If you have taught for any length of time, you have probably already heard of or used Think-Pair-Share in your teaching. This strategy is used consistently among professional development presenters because it involves using your metacognitive thinking skills. Instead of being a passive listener in a direct instruction lecture, this strategy involves the learner and activates their relevance factor in their brain. At some point in the Think-Pair-Share, they will eventually ask themselves how they can incorporate what they are learning and make it relevant to their daily life.
Here's how it works: The learning facilitator (or more traditionally teacher or instructor) activities the thinking process by asking a specific question about the topic. They stop and allow the listener to assess the question and begin compiling their own thoughts (THINK) on the question. The facilitator can then re-state the question differently to activate more thoughts. Next, the learner is asked to partner (PAIR) with their neighbor and discuss their thoughts on the question conversing one-on-one with each other to discover different considerations on the question set forth. Finally, partners will SHARE their assumptions, considerations and thoughts on the question with the remainder of the group.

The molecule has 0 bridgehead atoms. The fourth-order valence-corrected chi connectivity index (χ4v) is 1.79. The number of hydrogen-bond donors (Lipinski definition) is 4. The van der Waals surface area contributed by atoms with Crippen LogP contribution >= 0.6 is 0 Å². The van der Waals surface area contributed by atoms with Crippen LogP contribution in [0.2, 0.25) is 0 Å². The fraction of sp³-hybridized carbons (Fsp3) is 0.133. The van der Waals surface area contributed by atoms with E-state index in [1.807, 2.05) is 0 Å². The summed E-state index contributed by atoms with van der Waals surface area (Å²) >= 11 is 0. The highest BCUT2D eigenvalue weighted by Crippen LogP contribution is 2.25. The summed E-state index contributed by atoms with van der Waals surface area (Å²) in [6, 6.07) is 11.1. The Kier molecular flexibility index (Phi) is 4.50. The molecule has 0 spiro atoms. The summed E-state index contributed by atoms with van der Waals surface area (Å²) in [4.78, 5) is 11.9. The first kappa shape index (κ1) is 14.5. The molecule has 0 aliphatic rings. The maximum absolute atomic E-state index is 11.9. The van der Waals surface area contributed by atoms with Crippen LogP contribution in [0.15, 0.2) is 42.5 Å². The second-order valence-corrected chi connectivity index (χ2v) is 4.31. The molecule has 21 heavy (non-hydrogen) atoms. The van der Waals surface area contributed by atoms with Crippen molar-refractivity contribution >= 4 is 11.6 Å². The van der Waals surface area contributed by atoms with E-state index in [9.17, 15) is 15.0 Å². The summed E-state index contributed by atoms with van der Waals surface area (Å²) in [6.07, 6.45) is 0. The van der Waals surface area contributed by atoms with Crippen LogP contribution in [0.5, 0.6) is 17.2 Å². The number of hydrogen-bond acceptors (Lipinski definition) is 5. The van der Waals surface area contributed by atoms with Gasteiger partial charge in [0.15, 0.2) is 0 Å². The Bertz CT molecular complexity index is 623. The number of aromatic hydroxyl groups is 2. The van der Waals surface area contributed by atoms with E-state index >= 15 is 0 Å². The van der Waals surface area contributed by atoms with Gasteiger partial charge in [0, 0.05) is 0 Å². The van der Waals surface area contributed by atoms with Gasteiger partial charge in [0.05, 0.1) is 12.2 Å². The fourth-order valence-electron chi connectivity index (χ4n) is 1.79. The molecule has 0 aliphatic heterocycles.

This process can last 2-15 minutes depending on the depth of the question. Learners are in this way encouraged to learn from each other and incorporate their metacognitive style. This strategy was developed by Frank Lyman, Maryland, 1981.